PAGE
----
I came across The Other Guys on Netflix over the weekend, and my wife wanted to watch it, so we watched it. I first saw the Will Ferrell-Mark Wahlberg cop comedy in theaters when it was released in 2010, but it’s been at least ten years since I last watched it. Honestly, I may have only seen it once before, but many of its individual scenes and lines are etched in my memory. “I am a peacock, you have to let me fly!” was quoted endlessly in my high school, so I may have seen it second-hand.
It has an interesting place in the Adam McKay canon. I never liked it as much as the director’s other collaborations with Ferrell – Anchorman, Talladega Nights and Step Brothers – but it was the last original comedy McKay did before moving on to his Serious Movies For Adults trilogy. I didn’t like The Big Short, but now that kind of political satire seems like the only kind of movie McKay wants to do. It’s a shame because he has a knack for internalizing the rules of a genre – action, in the case of The Other Guys – and working in that style while filtering it through a comedic lens.
The Other Guys opens with a prime example of this, an exciting and fun action scene in which cops Samuel L. Jackson and Dwayne Johnson inflict millions of dollars in property damage while chasing down criminals. When they return to be celebrated at the office, their paperwork is entrusted to Will Ferrell’s Allen Gamble, a happy pencil pusher, and Mark Wahlberg’s Terry Hoitz, a former rising star in the department who was sidelined after shooting “biracial angel” Derek Jeter, earning himself the nickname “Yankee Clipper”.
It’s Jackson and Johnson’s cops that provide the film’s best and most surprising moment. When chasing criminals across town, the pair follow them to the roof of the building, only for the suspects to exit portable ziplines and descend the building, cut the line with bolt cutters, and flee. As Johnson and Jackson reach the roof, Foo Fighters’ My Hero begins to play, setting the stage for epic action. Jackson turns to Johnson and says, “Are you thinking what I’m thinking, partner?” Johnson replies, “Aim for the bushes” and they throw a punch. Then they leap from the multi-story building and crash like big, bad bugs onto the sidewalk below.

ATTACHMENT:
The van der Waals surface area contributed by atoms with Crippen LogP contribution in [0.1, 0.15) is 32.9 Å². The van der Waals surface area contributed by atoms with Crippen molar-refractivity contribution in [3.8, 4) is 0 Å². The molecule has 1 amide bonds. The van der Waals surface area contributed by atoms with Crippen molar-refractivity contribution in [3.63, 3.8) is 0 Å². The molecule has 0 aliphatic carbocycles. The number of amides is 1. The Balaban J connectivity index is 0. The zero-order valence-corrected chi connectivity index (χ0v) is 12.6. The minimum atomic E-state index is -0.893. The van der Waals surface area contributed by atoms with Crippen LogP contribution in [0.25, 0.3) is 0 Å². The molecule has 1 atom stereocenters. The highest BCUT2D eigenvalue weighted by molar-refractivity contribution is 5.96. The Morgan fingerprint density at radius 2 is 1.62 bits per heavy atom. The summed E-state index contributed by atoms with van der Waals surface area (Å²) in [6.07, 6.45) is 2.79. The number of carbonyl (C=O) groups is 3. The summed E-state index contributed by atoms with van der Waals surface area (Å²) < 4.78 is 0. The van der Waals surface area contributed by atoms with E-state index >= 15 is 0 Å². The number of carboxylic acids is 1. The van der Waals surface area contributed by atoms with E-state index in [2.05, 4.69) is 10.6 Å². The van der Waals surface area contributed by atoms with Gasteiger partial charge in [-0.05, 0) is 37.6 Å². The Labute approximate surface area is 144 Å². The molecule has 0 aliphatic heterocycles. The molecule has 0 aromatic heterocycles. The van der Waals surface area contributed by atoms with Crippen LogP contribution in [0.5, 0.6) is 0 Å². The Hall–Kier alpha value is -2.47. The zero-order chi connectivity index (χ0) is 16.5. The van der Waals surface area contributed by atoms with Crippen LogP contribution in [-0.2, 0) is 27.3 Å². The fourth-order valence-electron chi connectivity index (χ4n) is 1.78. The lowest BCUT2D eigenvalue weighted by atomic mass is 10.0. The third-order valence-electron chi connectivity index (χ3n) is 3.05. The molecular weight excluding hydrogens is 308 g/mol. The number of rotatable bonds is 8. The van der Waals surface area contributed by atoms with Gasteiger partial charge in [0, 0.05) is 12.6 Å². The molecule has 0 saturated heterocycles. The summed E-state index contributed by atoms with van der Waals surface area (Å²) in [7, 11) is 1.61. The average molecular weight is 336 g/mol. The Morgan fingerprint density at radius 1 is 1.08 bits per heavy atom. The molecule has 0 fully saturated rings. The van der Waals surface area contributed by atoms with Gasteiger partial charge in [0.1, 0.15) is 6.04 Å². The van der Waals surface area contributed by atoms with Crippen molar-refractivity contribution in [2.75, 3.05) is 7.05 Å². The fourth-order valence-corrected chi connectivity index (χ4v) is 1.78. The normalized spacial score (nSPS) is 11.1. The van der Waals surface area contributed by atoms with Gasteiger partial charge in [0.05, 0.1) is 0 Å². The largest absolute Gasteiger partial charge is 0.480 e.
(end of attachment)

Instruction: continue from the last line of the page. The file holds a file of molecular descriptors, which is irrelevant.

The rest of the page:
It’s a shocking moment, and it works just as well now as it did in 2010. My wife let out a “What?!” when it happened, and I remember my friends and I reacted the same way to the theater. It’s kinda funny on paper, but McKay’s direction is why it works so well. He shoots The Other Guys as an action movie, not as an action comedy. He spends time making Jackson and Johnson crucial supporting characters, who we think will be at the center of the action throughout the film. He gives us an exciting opening chase scene so that when he pulls the bait and switch, he actually strikes.
In addition, the scene is shot as if the jump should work. The rocking music, the crane shot that frames the two heroes from below to make them look larger than life, the expectation, earned by watching movies where similar gambits pay off, that Johnson and Jackson know what they do. So when we see them hitting the pavement and McKay playing the Irish bagpipes at their joint funeral, surprise hits fast and hard.
Many of the crime and TV movies I grew up enjoying play a little differently after 2020. The Other Guys may not be advocating the abolition of the police – its ending takes a reformist stance, suggesting cops should enshrine their time and resources pursuing the real criminals: the white-collar ones — but it’s refreshing to see a movie that paints its police, top to bottom, as goons. Here is my hero, indeed, right in the sidewalk.
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